However, when exporting the icon, they will have to manually remove this background. For me as a developer, this would completely ruin this approach and I would be willing to go to the extent of reading a couple of paragraphs on how to properly use Figma and export your icons in bulk, not download them from the design. It seems quite weird to me that they do it.

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That’s a great solution! I’ll try at work.

Yes, we told developers how to use Figma when we switched from Sketch to Figma last year, and most developers were able to download the icons correctly. My last reply was actually that they downloaded the right image, but when they coding, they selected the stars (not frame) in the design to get the size and position. So, this leads to mistakes in the final UI.

Of course, our design team worked to deal with this problem. For example, I mentioned above that I use Slice to mark the size of an icon in a design, and some colleagues have a habit of adding background colors to frames to help developers identify them. These solutions have greatly prevented mistakes. But developers often complain to us that they need extra steps to determine the size of the icon. In addition, new developers will have the same problems as before.

They said “extra” because the handoff platform we used with Sketch previously didn’t have this problem, we simply created a slice or transparent rectangle at the top of the icon to prevent the developer selecting the content of the icon. They just click on the icon in the design to get the correct images and their size.
There’s a plug-in on Figma called Juuust-Handoff, and Slice in that platform can stops clicks from going through; Also, when adding an “export” to a frame, it is also possible to disable clicking through the frame. I think this plug-in is very suitable for our team habits. But the disadvantage is that it can only export local web files instead of uploading them to the cloud for cooperation.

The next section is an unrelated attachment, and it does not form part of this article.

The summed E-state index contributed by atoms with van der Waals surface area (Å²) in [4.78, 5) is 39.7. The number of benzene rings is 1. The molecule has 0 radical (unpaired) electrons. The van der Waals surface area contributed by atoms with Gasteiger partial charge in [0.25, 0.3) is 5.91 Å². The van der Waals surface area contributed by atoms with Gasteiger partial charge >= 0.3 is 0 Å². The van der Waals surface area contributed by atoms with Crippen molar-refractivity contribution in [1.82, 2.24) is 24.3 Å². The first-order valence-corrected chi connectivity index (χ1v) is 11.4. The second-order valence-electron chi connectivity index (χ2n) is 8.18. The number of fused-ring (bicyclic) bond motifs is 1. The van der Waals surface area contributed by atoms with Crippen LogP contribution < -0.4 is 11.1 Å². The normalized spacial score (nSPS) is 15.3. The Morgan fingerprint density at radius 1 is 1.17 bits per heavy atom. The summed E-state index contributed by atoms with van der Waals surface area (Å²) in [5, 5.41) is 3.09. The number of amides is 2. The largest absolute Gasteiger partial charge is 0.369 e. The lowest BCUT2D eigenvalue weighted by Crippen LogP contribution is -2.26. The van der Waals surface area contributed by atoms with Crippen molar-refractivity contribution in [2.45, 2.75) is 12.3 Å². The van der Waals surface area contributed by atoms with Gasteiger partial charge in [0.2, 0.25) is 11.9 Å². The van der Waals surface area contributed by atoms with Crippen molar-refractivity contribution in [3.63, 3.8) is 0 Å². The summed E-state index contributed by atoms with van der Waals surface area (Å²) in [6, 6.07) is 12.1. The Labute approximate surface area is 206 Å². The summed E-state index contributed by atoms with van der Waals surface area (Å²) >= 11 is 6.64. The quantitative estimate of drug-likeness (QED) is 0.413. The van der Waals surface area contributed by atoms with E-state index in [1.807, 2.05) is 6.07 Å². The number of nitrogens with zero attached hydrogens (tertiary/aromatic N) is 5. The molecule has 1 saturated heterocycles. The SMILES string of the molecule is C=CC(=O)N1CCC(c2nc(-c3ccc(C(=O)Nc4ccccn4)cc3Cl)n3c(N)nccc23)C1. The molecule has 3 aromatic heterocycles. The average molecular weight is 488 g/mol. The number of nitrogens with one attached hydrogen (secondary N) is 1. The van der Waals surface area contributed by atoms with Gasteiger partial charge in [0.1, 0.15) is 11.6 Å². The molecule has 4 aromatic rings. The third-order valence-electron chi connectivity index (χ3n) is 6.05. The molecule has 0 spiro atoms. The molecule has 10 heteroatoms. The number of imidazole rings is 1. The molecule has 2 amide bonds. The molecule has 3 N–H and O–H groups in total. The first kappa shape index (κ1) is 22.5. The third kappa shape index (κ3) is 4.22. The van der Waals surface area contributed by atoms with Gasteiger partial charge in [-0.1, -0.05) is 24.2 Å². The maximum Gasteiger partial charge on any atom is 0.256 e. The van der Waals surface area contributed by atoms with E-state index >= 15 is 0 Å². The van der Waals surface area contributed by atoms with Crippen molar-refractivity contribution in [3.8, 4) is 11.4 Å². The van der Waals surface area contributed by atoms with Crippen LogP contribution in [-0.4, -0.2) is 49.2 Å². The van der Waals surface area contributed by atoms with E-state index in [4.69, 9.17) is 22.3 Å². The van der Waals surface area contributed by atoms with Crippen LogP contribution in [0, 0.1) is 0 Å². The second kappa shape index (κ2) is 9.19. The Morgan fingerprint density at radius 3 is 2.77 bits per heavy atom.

However, the method you provided is useful. At the same time, I hope the Figma team can have a better plan. Thank you so much for writing so many words to help me.:+1:

2 Likes

good I salute you!!!

I think this needs just a simple fix - Enable viewers the same clicking experience as for editors. I. e., when they click, they click the parent first, not the children. Then they would just click through as deep as they need. Of course, they could just hold cmd / ctrl if they needed to get to the children right away.

3 Likes

Yes, it does go some way to solving the problem. But if so, they will complain that they have to click too many times to select what they want. :sweat_smile:
Also, we’ve experienced many design handoff platforms that generally allow developers to go straight to the deepest layer of the design. This kind of interaction design may be more suitable for developers.

Well, of course there is a more intelligent solution. Go to the deepest layer, but not in components. I. e. if I have a component in a frame, when I click on a component, select it first. Developers likely don’t need to see the details of the component, they’ll just put it in the screen. Zeplin does this well.

2 Likes

I think this goes for designers using component libraries as well. So for example, in the Microsoft Fluent iOS library, if I click this progress indicator, it selects the child layers (the grey bar OR the blue bar) but not the entire component by default.

Maybe this is just a difference in muscle memory I need to get used to still (from, say, Illustrator which always selects the Group first and then you can continue to double-click to delve deeper into the hierarchy), but I find it far more common that I want to move/copy/select a full group/component rather than going to the bottom of the ‘depth’ to grab the deepest child object.

For designers deep select works the opposite way so you would select the group first unless you hold Cmd/Ctrl. File viewers can reverse this too: they can hold Cmd/Ctrl to select groups before contents.

By “designer” do you mean an editor vs a viewer? That may be true, but at a large design org I won’t have edit access to all files, so therefore I (a designer) only have view access and it appears to be depth-first.

Editors need to press Cmd/Ctrl for deep select. Viewers need to press Cmd/Ctrl for normal direct selection.